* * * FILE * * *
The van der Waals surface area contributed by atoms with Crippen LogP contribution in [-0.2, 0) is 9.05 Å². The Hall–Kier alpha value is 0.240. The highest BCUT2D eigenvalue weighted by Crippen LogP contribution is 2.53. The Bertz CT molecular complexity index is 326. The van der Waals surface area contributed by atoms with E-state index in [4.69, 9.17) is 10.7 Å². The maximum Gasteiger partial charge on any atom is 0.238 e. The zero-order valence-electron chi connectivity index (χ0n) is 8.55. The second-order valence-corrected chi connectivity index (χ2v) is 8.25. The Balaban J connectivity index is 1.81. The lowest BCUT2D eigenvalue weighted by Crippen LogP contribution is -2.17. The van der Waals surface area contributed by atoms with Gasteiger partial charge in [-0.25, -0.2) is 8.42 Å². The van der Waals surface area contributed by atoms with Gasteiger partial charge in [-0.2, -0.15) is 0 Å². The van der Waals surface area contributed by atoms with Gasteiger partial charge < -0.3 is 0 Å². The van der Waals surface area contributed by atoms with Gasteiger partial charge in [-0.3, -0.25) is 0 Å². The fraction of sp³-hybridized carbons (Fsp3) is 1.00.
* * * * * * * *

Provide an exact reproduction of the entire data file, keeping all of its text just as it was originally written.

The van der Waals surface area contributed by atoms with Crippen LogP contribution in [-0.2, 0) is 9.05 Å². The Hall–Kier alpha value is 0.240. The highest BCUT2D eigenvalue weighted by Crippen LogP contribution is 2.53. The Bertz CT molecular complexity index is 326. The van der Waals surface area contributed by atoms with E-state index in [4.69, 9.17) is 10.7 Å². The maximum Gasteiger partial charge on any atom is 0.238 e. The zero-order valence-electron chi connectivity index (χ0n) is 8.55. The second-order valence-corrected chi connectivity index (χ2v) is 8.25. The Balaban J connectivity index is 1.81. The lowest BCUT2D eigenvalue weighted by Crippen LogP contribution is -2.17. The van der Waals surface area contributed by atoms with Gasteiger partial charge in [-0.25, -0.2) is 8.42 Å². The van der Waals surface area contributed by atoms with Gasteiger partial charge in [-0.2, -0.15) is 0 Å². The van der Waals surface area contributed by atoms with Gasteiger partial charge < -0.3 is 0 Å². The van der Waals surface area contributed by atoms with Gasteiger partial charge in [-0.3, -0.25) is 0 Å². The fraction of sp³-hybridized carbons (Fsp3) is 1.00.